Student Support

I am feeling overwhelmed.

I keep thinking, “This student has so many needs to address right now: mental health, attendance, behavior, reading–all of it.”

I take actions like recommending this student for a lot of simultaneous interventions.

Instead, I will practice thinking, “I wonder what’s working for this student and what this student needs next,” to feel interested.

I take actions like talking with the student about their strengths and successes and then work with the student (and their family) to choose a high-quality intervention that meets what they see as their most pressing need.

Grading

I am feeling powerless.

I keep thinking, “If I don’t grade it, the students won’t do it.”

I take actions like grading everything, spending my nights and weekends getting it done.

Instead, I will practice thinking, “I choose to capture learning, not compliance,” to feel confident.

I take actions like grading only what’s important.

Materials

I am feeling insecure.

I keep thinking, “I don’t have the materials I need to do my job well, and then some students don’t take care of what little we do have.”

I take actions like upholding strict rules to preserve our materials.

Instead, I will practice thinking, “I am thankful for what we do have and excited to see how our community will meet our need for more,” to feel excited.

I take actions like teaching students how to care for our materials and how to conduct a classroom fundraiser.

Caveat: this mind management doesn’t mean that your initial feelings or thoughts are invalid, though there is a difference between the facts and what we make them mean.

Accepting reality is necessary, but working with reality from a positive emotion feels better (and generally leads to better outcomes) than fighting with reality using desperate or apathetic measures.

Furthermore, reacting from afraid emotions can lead to the daily thoughts and actions of white supremacy culture.

2. Cultivate a Learning-Centered Classroom.

White Supremacy Culture Traits Disrupted

  • Perfectionism
  • One Right Way
  • Objectivity
  • Either/or and the Binary
  • Worship of the Written Word

Essential Questions

  • How much of our work and talk is about learning?
  • How will the next day’s lesson be impacted by what students did today?
  • How are multiple perspectives encouraged and sought?
  • How much am I learning as a teacher every day?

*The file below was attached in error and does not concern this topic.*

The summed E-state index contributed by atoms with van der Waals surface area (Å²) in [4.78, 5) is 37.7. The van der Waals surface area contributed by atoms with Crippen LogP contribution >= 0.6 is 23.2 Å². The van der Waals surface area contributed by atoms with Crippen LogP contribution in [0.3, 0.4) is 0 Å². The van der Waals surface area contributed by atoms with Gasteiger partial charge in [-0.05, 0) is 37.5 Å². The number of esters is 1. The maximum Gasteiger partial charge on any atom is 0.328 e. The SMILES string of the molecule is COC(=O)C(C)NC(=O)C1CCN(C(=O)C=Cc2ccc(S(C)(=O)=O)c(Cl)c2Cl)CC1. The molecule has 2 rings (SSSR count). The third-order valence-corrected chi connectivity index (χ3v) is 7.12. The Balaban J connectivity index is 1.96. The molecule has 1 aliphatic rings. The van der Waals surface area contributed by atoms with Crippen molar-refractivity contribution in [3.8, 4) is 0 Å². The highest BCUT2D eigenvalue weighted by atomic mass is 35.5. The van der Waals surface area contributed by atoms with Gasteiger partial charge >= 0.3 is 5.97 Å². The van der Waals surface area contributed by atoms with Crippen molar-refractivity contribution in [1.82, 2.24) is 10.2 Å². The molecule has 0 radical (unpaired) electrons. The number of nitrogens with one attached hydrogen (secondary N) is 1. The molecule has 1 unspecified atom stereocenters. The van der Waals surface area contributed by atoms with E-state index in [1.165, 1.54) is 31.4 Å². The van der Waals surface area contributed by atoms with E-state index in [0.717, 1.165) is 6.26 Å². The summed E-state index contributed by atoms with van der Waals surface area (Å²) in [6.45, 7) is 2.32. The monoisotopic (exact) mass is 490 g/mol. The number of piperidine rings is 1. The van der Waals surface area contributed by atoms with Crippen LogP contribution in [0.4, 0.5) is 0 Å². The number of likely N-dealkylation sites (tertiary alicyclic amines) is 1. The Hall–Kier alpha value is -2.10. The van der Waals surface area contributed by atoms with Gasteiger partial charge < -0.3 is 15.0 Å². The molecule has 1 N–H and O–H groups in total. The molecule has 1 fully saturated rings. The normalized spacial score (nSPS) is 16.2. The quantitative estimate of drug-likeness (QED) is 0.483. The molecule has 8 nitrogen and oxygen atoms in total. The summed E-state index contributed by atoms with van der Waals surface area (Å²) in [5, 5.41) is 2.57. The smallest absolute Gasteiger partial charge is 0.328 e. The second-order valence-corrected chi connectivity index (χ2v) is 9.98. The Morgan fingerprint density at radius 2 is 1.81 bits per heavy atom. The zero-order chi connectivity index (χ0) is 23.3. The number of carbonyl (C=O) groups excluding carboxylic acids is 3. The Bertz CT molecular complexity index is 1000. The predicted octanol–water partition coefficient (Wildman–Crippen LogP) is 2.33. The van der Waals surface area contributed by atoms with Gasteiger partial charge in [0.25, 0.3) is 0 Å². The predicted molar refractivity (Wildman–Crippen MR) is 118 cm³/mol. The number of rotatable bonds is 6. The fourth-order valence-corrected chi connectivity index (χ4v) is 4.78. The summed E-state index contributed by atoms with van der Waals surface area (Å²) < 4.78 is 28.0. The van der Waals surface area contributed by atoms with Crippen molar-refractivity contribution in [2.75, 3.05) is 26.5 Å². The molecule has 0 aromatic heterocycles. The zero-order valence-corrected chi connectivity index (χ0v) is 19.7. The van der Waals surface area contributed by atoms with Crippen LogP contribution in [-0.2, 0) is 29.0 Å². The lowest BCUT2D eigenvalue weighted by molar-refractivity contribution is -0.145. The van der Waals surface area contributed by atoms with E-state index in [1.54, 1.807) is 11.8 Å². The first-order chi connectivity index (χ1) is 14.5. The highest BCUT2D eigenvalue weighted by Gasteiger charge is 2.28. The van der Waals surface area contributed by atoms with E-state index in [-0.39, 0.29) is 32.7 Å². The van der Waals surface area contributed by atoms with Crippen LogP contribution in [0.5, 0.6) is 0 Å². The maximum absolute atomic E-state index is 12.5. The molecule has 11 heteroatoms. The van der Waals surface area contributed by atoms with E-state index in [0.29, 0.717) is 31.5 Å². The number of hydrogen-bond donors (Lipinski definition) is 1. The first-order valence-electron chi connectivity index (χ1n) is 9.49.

• Which learning pathways have been privileged and included as “normal”? What else is possible?
  • How are mistakes treated in the classroom?

Thoughts

  • We are here to learn.
  • There is a multitude of viable learning paths to lead to the same understanding.
  • Mistakes are some of our best teachers.
  • Learning from differences is a golden opportunity.

Actions

  • Plan the bulk of instructional minutes for learning (rather than performing/showing what is already known).
  • Use formative assessments to guide the next day.
  • Prioritize evidence of learning in the grade book (for more ideas, check out this podcast episode/article).
  • Try a variety of supports for students and learn from them what they need.
  • Use a variety of learning spaces (e.g. online, flexible seating, community resources, etc.).
  • Cluster student desks in groups/partners for frequent discussion opportunities.
  • Use the problem-solving guide mentioned in this podcast episode/article on classroom meetings to help students learn and practice necessary behaviors.
  • Engage in Professional Learning Communities (PLCs) that emphasize teachers learning together.

3. Share Power.

White Supremacy Culture Traits Disrupted

  • Individualism
  • I’m the Only One
  • Power Hoarding
  • Paternalism
  • Qualified

Essential Questions

  • How much is the class dependent on my orchestration?
  • Where have my preferences and experiences been centered in the classroom and treated as the majority?
  • To what extent do I collaborate equally with students, families, teachers, and administrators?
  • Do I ever find myself thinking that I am the martyr, superhero, or savior of my students?

Thoughts

  • There is a wide network of people who care about the students in my class.
  • It can be fun and enlightening to do things in ways I never considered before.
  • I share the responsibility of my students’ success with lots of people, including the students themselves.
  • Every student teaches me about teaching.